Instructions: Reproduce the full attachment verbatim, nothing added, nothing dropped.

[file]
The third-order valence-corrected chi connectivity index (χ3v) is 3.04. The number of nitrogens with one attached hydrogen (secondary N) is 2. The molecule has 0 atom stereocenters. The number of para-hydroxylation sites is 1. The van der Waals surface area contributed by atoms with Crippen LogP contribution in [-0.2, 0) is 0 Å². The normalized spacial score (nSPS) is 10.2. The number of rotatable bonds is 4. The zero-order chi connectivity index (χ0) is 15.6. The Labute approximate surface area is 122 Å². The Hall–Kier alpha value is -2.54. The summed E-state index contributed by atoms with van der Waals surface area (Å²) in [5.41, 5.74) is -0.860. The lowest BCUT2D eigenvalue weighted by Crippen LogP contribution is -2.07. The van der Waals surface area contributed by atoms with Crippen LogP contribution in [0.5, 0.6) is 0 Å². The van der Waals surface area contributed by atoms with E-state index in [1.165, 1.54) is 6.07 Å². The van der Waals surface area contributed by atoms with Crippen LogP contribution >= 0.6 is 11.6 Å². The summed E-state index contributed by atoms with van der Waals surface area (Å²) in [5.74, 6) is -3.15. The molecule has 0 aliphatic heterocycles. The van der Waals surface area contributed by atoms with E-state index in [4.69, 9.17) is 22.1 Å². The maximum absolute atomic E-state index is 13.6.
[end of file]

The third-order valence-corrected chi connectivity index (χ3v) is 3.04. The number of nitrogens with one attached hydrogen (secondary N) is 2. The molecule has 0 atom stereocenters. The number of para-hydroxylation sites is 1. The van der Waals surface area contributed by atoms with Crippen LogP contribution in [-0.2, 0) is 0 Å². The normalized spacial score (nSPS) is 10.2. The number of rotatable bonds is 4. The zero-order chi connectivity index (χ0) is 15.6. The Labute approximate surface area is 122 Å². The Hall–Kier alpha value is -2.54. The summed E-state index contributed by atoms with van der Waals surface area (Å²) in [5.41, 5.74) is -0.860. The lowest BCUT2D eigenvalue weighted by Crippen LogP contribution is -2.07. The van der Waals surface area contributed by atoms with Crippen LogP contribution in [0.5, 0.6) is 0 Å². The van der Waals surface area contributed by atoms with E-state index in [1.165, 1.54) is 6.07 Å². The van der Waals surface area contributed by atoms with Crippen LogP contribution >= 0.6 is 11.6 Å². The summed E-state index contributed by atoms with van der Waals surface area (Å²) in [5.74, 6) is -3.15. The molecule has 0 aliphatic heterocycles. The van der Waals surface area contributed by atoms with E-state index in [4.69, 9.17) is 22.1 Å². The maximum absolute atomic E-state index is 13.6.